Taiwan must remain committed to China’s democractic movement and take more substantial measures as cross-strait ties deepen, Democratic Progressive Party (DPP) Chairperson Tsai Ing-wen (蔡英文) said yesterday.
“We must clearly show the world the steadfast importance that Taiwan attaches to the values of democracy and human rights,” Tsai told a forum marking the 22nd anniversary of China’s Tiananmen Square Massacre on June 4. “We must use Taiwan’s democratic assets to support Beijing’s democratization.”
The crackdown on student activists by the Chinese military in June 1989 was a “very important historical event” that has shaped and will continue to influence the development of contemporary China, Tsai said.
Hundreds are believed to have been killed during the crackdown, although the exact number remains uncertain.
Since 1989, China has experienced astonishing growth, but that rise has not been followed by corresponding increases in freedoms and human rights, Tsai said.
Replacing “democracy with stability” has been one of the justifications used to curtail Chinese democratic activists, she said.
“[However,] human rights are a universal value and the principle of democracy is the bedrock of protecting that [value],” Tsai said, as she called on Beijing to “come to terms with the public voices in support of democracy” and start political reforms to foster its development.
Tsai, who is the party’s presidential candidate for the upcoming presidential election, also told the DPP-organized forum the party would continue to “closely monitor” affairs in China and seek to help advance its democracy movement by conducting dialogue with China-based democratic activists.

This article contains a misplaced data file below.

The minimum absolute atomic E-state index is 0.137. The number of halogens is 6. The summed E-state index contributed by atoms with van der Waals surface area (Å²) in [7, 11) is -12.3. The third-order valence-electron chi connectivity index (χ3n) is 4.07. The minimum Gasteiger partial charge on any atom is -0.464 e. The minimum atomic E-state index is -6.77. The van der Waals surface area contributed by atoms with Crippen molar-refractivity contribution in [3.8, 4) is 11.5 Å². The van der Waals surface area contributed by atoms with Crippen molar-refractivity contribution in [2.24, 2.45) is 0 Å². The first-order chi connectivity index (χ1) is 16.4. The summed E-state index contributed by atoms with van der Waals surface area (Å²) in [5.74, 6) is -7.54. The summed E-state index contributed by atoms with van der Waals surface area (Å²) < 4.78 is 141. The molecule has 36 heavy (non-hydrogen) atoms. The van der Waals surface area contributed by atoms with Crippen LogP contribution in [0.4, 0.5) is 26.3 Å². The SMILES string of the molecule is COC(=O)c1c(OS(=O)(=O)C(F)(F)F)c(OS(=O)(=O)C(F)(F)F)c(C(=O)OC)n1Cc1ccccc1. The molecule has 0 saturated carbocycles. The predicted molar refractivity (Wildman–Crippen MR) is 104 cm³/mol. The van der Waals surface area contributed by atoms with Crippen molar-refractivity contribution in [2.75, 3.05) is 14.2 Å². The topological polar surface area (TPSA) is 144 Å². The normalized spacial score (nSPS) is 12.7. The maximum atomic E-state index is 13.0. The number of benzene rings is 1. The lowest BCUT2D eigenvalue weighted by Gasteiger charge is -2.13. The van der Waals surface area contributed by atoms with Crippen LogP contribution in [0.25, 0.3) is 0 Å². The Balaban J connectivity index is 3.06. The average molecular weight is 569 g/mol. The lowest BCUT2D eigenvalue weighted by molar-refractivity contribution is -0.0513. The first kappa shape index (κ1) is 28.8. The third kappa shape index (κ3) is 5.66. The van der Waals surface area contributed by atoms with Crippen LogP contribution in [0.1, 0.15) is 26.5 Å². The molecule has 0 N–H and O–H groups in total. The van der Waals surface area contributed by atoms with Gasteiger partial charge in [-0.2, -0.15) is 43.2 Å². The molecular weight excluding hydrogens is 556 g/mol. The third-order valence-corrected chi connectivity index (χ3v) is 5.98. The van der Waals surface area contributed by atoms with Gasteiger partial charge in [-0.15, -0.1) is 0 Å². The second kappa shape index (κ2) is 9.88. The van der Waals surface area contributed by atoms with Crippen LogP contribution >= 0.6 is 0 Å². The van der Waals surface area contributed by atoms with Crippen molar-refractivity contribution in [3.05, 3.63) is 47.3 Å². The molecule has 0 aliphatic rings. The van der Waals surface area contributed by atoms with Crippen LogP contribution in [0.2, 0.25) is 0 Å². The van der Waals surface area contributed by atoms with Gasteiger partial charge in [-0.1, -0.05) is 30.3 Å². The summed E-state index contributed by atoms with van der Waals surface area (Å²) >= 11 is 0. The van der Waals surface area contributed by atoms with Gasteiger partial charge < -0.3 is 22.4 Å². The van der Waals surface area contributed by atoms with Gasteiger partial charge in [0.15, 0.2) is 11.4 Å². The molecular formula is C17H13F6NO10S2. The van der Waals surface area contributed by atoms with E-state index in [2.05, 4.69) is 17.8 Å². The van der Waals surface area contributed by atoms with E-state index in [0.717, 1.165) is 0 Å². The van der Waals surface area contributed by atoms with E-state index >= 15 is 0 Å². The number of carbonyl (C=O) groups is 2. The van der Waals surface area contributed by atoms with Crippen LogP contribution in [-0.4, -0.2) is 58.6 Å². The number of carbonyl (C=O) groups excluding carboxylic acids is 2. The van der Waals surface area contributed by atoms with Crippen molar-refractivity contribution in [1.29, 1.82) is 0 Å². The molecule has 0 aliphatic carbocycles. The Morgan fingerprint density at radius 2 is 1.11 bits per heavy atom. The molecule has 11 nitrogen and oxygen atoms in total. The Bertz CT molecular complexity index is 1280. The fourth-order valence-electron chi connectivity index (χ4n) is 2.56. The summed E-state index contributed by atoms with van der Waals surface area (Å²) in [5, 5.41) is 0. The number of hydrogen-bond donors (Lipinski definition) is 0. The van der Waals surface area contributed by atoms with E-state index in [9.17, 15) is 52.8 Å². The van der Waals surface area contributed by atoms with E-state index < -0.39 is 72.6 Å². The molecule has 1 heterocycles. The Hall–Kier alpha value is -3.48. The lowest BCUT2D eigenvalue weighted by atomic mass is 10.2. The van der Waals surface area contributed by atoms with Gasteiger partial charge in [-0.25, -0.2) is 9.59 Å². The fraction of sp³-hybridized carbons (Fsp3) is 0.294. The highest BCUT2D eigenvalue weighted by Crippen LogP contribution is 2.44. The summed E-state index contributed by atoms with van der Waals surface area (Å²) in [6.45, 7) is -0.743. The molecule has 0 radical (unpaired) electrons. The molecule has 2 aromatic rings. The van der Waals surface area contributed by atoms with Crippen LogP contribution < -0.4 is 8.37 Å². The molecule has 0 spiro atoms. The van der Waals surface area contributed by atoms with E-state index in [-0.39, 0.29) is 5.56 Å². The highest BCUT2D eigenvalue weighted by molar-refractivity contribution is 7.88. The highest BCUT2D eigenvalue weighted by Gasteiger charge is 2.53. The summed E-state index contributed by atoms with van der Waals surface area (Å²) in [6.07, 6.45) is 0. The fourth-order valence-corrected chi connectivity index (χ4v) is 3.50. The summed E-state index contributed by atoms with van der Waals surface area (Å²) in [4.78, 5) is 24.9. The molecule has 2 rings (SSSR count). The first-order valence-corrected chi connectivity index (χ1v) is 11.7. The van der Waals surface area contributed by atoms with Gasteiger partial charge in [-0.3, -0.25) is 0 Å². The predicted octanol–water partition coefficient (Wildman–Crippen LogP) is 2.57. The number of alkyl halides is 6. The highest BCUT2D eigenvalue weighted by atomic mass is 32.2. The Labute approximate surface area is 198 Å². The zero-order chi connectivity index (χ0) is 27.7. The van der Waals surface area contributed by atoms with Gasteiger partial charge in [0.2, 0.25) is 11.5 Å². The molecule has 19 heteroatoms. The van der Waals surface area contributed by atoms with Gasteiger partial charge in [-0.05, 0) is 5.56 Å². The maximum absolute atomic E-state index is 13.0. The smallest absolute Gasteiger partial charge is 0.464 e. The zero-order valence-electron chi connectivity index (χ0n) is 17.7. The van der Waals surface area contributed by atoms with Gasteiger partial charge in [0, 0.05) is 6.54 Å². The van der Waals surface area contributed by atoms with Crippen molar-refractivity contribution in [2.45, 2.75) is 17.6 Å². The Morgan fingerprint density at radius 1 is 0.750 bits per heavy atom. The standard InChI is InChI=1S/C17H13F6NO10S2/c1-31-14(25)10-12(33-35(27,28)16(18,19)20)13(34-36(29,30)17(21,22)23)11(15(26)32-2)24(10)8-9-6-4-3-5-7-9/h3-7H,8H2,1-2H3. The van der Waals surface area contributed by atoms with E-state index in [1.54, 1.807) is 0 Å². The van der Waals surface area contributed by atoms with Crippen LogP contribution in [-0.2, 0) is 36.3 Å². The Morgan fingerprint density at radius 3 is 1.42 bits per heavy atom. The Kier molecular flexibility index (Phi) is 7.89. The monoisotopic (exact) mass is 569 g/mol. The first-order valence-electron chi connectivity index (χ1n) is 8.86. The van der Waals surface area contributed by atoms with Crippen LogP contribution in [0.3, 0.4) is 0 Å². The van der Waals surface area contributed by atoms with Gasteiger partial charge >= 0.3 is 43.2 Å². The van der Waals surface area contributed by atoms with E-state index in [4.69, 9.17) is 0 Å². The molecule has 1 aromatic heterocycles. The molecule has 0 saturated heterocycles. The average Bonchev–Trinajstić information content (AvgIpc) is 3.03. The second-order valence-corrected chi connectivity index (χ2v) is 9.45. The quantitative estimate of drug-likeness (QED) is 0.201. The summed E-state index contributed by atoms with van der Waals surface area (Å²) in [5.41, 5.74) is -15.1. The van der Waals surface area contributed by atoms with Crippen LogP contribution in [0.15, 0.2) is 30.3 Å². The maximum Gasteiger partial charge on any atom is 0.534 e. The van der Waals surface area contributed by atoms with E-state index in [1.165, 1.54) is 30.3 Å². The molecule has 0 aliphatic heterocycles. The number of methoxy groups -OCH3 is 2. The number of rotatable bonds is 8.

Not only would this strengthen Taiwan’s own democracy, “it would also help steer China toward a more free and democratic path,” she said.
The government should also offer more “substantive measures,” Tsai said, by including topics relating to human rights and democracy in cross-strait diplomacy discussions and signed agreements.
Last year, President Ma Ying-jeou (馬英九) drew criticism from human rights groups and lawmakers, who accused the government of softening its support for China’s democracy movement amid growing ties with Beijing. Critics said Ma had toned down his comments on human rights abuses.
While the president has yet to make a statement about the massacre this year, Tsai said it was “regrettable” that Ma had chosen to remain relatively silent in the past in favor of facilitating ties with China.
“To remain silent about China’s crackdown on freedom of speech and its suppression of democratic activists does nothing to help China move in the right direction. Instead, it will lead to a reversal of Taiwan’s human rights and democracy,” Tsai said.